Thu, Jun 26, 2014 - Page 8 News List

Ma growing nation into a ‘cabbage republic’

By James Wang 王景弘

The “Treasured Masterpieces from the National Palace Museum, Taipei” exhibition in Japan became the subject of heated controversy after the word “national” was omitted from the National Palace Museum’s name on promotional posters — an incident that serves to highlight the strange attitudes espoused by President Ma Ying-jeou’s (馬英九) administration.

If the Jadeite Cabbage with Insects (翠玉白菜) is so valuable that people are just dying to see it, then the Ma administration should raise the stakes and require that any institution or organization that wants to borrow it must first recognize Taiwan as a sovereign, independent nation, instead of merely squabbling over the use — or lack thereof — of the word “national.”

The most baffling behavior exhibited during the controversy has come from the government and the Japanese media, rather than from the Tokyo National Museum, the exhibition’s main organizer.

As agreed, the Tokyo museum used its Taipei peer’s full name, but posters printed by Japanese media outlets omitted the word “national” because Beijing authorizes whether those outlets can set up permanent offices in China.

Like the Ma administration, the Japanese media fold immediately in the face of opposition from China. They might use freedom of the press as an excuse to reject suggestions made by the Tokyo National Museum, but they are too afraid to use the same reason to reject Chinese requests that they put pressure on Taiwan.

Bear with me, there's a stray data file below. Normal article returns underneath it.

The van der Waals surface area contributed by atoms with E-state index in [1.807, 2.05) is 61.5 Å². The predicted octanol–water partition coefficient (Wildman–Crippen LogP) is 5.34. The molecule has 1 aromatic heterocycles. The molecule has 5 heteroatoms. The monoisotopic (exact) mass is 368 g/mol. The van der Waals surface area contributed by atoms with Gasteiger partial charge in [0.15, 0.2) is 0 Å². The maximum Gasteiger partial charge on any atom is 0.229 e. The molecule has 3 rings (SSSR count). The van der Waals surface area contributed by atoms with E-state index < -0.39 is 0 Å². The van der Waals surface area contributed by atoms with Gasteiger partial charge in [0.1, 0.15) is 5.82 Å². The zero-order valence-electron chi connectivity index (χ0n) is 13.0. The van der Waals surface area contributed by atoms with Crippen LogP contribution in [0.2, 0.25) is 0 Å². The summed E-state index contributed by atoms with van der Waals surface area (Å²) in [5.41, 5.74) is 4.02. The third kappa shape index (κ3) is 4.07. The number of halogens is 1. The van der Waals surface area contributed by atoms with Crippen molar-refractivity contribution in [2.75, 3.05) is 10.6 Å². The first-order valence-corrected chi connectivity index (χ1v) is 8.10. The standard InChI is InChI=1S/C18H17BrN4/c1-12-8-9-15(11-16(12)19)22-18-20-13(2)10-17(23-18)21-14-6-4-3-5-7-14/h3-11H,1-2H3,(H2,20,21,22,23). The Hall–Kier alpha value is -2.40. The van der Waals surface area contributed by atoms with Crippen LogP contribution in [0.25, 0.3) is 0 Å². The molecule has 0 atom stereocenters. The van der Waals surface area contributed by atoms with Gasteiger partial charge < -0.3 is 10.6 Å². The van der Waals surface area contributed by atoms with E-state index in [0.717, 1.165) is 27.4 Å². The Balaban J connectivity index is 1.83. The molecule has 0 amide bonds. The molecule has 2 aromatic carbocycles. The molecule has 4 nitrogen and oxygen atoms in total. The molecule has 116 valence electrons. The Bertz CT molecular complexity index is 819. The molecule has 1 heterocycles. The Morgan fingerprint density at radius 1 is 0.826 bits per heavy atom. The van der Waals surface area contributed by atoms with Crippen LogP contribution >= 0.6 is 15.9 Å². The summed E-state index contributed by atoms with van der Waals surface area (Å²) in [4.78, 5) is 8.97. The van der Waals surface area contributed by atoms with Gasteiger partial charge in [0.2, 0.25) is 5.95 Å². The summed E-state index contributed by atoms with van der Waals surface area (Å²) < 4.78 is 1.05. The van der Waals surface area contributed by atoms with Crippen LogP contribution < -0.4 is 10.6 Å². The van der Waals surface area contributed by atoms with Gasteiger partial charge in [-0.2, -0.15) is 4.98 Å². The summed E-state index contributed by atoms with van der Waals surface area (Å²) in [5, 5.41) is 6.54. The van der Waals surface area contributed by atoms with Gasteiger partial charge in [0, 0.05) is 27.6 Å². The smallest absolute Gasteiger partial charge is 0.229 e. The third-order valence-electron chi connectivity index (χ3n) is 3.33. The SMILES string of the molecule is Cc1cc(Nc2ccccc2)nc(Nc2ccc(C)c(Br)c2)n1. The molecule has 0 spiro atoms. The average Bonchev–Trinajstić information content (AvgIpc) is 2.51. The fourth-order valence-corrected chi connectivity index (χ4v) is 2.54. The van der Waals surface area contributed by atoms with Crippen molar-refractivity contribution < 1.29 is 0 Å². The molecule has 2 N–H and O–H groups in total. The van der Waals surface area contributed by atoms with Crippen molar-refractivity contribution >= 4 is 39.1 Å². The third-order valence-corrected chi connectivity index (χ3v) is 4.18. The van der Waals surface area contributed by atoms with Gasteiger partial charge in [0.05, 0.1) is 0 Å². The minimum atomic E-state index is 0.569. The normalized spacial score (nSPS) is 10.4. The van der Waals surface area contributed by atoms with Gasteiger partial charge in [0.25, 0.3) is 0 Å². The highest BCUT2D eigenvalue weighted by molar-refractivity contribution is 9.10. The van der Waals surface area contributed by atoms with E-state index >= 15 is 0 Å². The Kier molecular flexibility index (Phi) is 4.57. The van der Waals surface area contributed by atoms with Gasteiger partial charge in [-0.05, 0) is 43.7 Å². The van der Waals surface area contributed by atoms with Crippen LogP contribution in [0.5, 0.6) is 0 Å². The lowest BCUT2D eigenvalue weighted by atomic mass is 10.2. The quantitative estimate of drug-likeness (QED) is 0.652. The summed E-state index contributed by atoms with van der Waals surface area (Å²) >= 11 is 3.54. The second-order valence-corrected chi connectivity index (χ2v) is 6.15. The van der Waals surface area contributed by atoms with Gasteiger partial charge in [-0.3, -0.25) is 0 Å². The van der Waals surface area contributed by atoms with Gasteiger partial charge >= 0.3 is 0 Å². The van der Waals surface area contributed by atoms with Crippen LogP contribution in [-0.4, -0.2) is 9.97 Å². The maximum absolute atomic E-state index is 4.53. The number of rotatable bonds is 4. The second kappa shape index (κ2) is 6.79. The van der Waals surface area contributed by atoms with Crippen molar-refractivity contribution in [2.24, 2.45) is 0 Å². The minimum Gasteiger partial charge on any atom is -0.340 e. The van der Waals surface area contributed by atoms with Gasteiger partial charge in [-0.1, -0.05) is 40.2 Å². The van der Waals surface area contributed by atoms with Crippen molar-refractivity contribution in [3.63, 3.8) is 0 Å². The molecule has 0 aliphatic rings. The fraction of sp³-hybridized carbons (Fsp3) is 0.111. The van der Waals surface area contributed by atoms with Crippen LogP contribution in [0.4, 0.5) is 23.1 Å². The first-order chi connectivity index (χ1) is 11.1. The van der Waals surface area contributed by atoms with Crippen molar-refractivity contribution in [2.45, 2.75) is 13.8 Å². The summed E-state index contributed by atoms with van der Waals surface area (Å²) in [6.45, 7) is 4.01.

The Ma administration’s mistake was not that it insisted that the event’s main organizer use the wording agreed to in the contract, but that it demanded that Japan’s media follow suit.

Issuing a command to the media there to do as they are told is an expression of Ma’s antidemocratic leanings. In another example of this, the president also demands that media outlets report visits by foreign dignitaries to the nation as “visits to China” and say that they have “arrived in China,” prohibiting them from saying that officials are “visiting Taiwan” or “arriving in Taiwan.”

While the Central News Agency — the nation’s “official” media outlet — does as it is told in Chinese print, it cannot avoid writing “arriving in Taiwan” in its English-language reports. Furthermore, in its articles on the ongoing visit by China’s Taiwan Affairs Office Minister Zhang Zhijun (張志軍), the agency must of course say “visiting Taiwan,” even in Chinese, because it would not dare write that a Chinese official is “visiting China.”

In the exhibition debacle, the government at the last minute took a tough stance, saying it would cancel the exhibition unless the Japanese media acquiesced to its demands.

The Jadeite Cabbage was crafted during the Qing Dynasty and inherited by the Republic of China. When Chiang Kai-shek (蔣介石) ran off to Taiwan in 1949, he brought with him a lot of antiquities and set up the National Palace Museum. The institute’s name and the ancient treasures in its collection are foreign and so the pieces cannot be freely exhibited for fear that China will get its hands on them.

If the Ma administration’s tough stance was consistently taken, the Jadeite Cabbage could be used to bring about international recognition of Taiwan’s national status and dignity, and that would be praiseworthy.

However, exaggerating one’s power and creating a “one country, two museums” situation, while deteriorating toward a “cabbage republic” that finds solace in the use of the word “national” only turns the nation into a laughing stock.

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